[Abraham Haim /
Leah Bornstein-Makovetsky (2nd ed.)]
"Manissa." Encyclopaedia Judaica. . Encyclopedia.com. (August 15, 2018). http://www.encyclopedia.com/religion/encyclopedias-almanacs-transcripts-and-maps/manissa
"Manissa." Encyclopaedia Judaica. . Retrieved August 15, 2018 from Encyclopedia.com: http://www.encyclopedia.com/religion/encyclopedias-almanacs-transcripts-and-maps/manissa
Encyclopedia.com gives you the ability to cite reference entries and articles according to common styles from the Modern Language Association (MLA), The Chicago Manual of Style, and the American Psychological Association (APA).
Within the “Cite this article” tool, pick a style to see how all available information looks when formatted according to that style. Then, copy and paste the text into your bibliography or works cited list.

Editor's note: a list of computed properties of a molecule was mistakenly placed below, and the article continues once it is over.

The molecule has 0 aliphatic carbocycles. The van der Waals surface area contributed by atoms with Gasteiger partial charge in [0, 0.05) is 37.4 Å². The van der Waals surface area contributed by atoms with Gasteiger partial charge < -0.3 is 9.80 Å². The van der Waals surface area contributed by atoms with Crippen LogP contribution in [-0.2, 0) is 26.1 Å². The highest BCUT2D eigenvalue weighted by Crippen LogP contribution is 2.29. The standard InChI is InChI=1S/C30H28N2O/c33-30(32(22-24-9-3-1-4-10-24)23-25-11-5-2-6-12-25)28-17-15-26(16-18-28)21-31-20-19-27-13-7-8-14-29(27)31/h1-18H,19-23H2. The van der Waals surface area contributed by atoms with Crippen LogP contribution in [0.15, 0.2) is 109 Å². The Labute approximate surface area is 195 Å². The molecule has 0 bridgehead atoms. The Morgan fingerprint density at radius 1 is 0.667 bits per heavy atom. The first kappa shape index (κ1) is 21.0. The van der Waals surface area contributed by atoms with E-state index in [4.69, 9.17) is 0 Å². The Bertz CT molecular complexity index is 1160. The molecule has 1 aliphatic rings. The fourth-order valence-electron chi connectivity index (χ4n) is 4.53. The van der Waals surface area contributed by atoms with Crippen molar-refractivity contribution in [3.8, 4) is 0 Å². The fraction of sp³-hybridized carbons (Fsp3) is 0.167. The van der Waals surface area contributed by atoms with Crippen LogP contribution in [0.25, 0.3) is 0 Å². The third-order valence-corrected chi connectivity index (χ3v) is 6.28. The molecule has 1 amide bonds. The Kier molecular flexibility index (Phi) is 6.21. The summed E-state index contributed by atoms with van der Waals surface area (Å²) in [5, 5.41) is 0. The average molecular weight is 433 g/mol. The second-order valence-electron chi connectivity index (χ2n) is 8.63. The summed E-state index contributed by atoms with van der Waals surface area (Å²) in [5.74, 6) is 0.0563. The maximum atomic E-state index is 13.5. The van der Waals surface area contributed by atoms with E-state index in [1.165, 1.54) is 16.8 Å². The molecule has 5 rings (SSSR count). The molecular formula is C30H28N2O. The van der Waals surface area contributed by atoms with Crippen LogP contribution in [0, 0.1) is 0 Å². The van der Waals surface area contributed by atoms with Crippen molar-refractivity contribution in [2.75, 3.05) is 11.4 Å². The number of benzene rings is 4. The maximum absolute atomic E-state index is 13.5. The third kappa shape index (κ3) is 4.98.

Because each style has its own formatting nuances that evolve over time and not all information is available for every reference entry or article, Encyclopedia.com cannot guarantee each citation it generates. Therefore, it’s best to use Encyclopedia.com citations as a starting point before checking the style against your school or publication’s requirements and the most-recent information available at these sites:
Modern Language Association
The Chicago Manual of Style
American Psychological Association
- Most online reference entries and articles do not have page numbers. Therefore, that information is unavailable for most Encyclopedia.com content. However, the date of retrieval is often important. Refer to each style’s convention regarding the best way to format page numbers and retrieval dates.
- In addition to the MLA, Chicago, and APA styles, your school, university, publication, or institution may have its own requirements for citations. Therefore, be sure to refer to those guidelines when editing your bibliography or works cited list.